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A beautifully told story with colorful characters out of epic tradition, a tight and complex plot, and solid pacing. -- Booklist, starred review of On the Razor's Edge

Great writing, vivid scenarios, and thoughtful commentary ... the stories will linger after the last page is turned. -- Publisher's Weekly, on Captive Dreams

Sunday, July 10, 2011

What is Fantasy?

CSI: Crime Scene Investigation ran an episode called "A Space Oddity" that involved a fictitious TV show titled Astro Quest.  In the course of investigating a murder at Whatificon, a bit of byplay ensues between David Hodges, the Trace tech, and Mandy Webster, the Fingerprint tech at around the 1:00 mark on this video


So is Mr. Ed hard SF but Star Trek is fantasy?  Maybe we can call it "hard fantasy"?

What tropes of hard SF really qualify as fantasy?  Earlier in the game we identified strong AI and downloading human minds into computers as being philosophically impossible, although True Believers in the parousia of the download, when they throw off this corruptible body and put on a new and incorruptible body -- gee, that sounds familiar -- and achieve the Singularity, the Rapture of the Nerds, will never believe the Chinese Room, let alone the Gödelian proof.  In our next installment, we will ask:

Is Genetic Engineering a Real Possibility?

By a real possibility, we mean a possibility in the Real World™, not in the Platonic world of ideal abstractions, where one may merely wave a hand, o'erleap the Singularity, and cry "Make it so." 

3 comments:

  1. ...You ask a teaser question like that and say that it's for the next installment?!? Oy.....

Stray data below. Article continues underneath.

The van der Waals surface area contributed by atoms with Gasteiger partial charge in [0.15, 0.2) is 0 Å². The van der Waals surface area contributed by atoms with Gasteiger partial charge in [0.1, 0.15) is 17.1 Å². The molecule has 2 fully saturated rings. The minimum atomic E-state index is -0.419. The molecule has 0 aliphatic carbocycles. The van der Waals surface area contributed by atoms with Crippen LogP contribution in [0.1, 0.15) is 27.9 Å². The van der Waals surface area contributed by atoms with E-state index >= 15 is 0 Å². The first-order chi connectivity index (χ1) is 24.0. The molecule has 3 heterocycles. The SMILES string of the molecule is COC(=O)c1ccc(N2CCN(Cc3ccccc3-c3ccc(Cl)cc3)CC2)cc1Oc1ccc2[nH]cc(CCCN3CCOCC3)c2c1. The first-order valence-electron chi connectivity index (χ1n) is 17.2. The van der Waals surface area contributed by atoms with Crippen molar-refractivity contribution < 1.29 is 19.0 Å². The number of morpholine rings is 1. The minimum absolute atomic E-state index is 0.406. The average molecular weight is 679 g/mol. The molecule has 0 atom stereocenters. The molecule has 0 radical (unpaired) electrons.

*****

    The gal is so trolling. (If we ignore writers and assume that she's a real geek-- realistically, the writer was trolling/thought it was funny/wanted to make a statement.) If it's fine to say that Mr. Ed is SF because it's a different world where at least one horse developed the ability to talk, then a TV show where the speed of light isn't a solid barrier has at LEAST the same defense.

    It's sort of like how Dracula is a techno-thriller (stolen from the Kitty Norville books) because the characters are using all the newest technology, even blood transfusions! (Sure, it had a bad case of science marches on, but that happens.)


    If I had to come up with short definitions of SF and Fantasy, I'd say that Fantasy deals with idealized settings, and fiction deals with idealized people. Maybe "archetypal" instead of "idealized."

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  2. Thanks for the clip, I enjoyed it.

    "No; 'fantasy' is anything that travels faster than the speed of light, which is why Albert Einstein, if he were alive today, would slap your face." *grin*

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  3. And I thought the spoof so captured the essence of "Cap'n Kirk and the Beautiful (and Scantily-Clad) Space-Alien" theme.

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